Scapegoating EU workers does nothing to solve labour exploitation. Only improved employment rights can do that
Alex is a white, English, low-paid worker. In fact, not only is he low-paid, but until recently he was being denied even the most basic employment rights, such as paid holiday and a pension. A pushbike courier in the Doctor’s Laboratory’s in-house courier department, Alex works alongside another hundred or so pushbike, motorbike and van couriers. A large proportion of these workers are Brazilians, able to live and work in the UK by virtue of dual citizenship with EU countries.
After various unfruitful attempts at improving his working conditions on his own, he turned to the Independent Workers’ Union of Great Britain (IWGB), a trade union founded by Latin American cleaners. With the Union’s help, Alex and his colleagues went on to unionise the majority of the company’s couriers, and brought a court case that resulted in the company recognising couriers as limb (b) workers and thus entitled to basic workers’ rights; won a collective bargaining deal to negotiate pay, terms and conditions; and are party to a backdated holiday claim worth over £1m. Their fight for better pay continues as part of an ongoing union campaign.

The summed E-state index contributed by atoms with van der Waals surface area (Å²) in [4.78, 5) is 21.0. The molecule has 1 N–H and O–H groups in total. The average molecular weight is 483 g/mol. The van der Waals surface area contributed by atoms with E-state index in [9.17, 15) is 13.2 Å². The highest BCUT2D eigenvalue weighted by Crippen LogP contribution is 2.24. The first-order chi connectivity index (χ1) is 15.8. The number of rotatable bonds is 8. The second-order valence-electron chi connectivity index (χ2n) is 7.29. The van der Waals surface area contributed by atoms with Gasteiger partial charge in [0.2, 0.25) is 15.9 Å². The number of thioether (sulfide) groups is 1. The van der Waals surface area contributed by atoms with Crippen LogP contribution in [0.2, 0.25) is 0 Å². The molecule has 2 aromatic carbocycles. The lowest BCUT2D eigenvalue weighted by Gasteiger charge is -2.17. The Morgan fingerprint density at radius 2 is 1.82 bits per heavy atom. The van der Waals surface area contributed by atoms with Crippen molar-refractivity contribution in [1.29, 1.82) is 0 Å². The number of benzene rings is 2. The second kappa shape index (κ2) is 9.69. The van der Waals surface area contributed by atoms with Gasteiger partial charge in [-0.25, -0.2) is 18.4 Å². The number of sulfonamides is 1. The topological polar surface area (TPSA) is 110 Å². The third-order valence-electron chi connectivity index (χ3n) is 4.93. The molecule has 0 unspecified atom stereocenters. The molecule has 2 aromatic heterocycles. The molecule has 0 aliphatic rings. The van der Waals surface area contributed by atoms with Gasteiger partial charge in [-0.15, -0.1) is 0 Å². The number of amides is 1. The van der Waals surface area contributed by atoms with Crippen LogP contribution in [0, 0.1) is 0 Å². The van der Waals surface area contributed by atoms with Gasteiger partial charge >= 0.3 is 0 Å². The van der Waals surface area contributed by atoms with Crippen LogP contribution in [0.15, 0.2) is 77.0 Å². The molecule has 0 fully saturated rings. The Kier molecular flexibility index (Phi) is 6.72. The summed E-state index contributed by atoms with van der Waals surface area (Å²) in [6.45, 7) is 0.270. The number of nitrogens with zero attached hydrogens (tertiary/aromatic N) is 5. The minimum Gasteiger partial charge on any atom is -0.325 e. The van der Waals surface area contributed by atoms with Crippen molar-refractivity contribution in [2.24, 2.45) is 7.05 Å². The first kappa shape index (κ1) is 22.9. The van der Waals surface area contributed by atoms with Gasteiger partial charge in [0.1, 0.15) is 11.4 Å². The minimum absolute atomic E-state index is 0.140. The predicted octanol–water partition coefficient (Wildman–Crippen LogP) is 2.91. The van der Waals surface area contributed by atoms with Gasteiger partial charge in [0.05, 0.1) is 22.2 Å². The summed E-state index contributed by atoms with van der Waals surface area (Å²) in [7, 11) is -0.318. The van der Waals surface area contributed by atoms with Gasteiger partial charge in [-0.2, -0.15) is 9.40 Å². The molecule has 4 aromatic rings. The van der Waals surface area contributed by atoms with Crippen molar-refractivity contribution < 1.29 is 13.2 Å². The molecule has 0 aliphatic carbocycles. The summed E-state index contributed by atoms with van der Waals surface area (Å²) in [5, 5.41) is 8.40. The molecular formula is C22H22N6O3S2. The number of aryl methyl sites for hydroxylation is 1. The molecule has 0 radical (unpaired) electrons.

Source: The Guardian
Brexit will hurt low-paid workers. Unions must fully back remain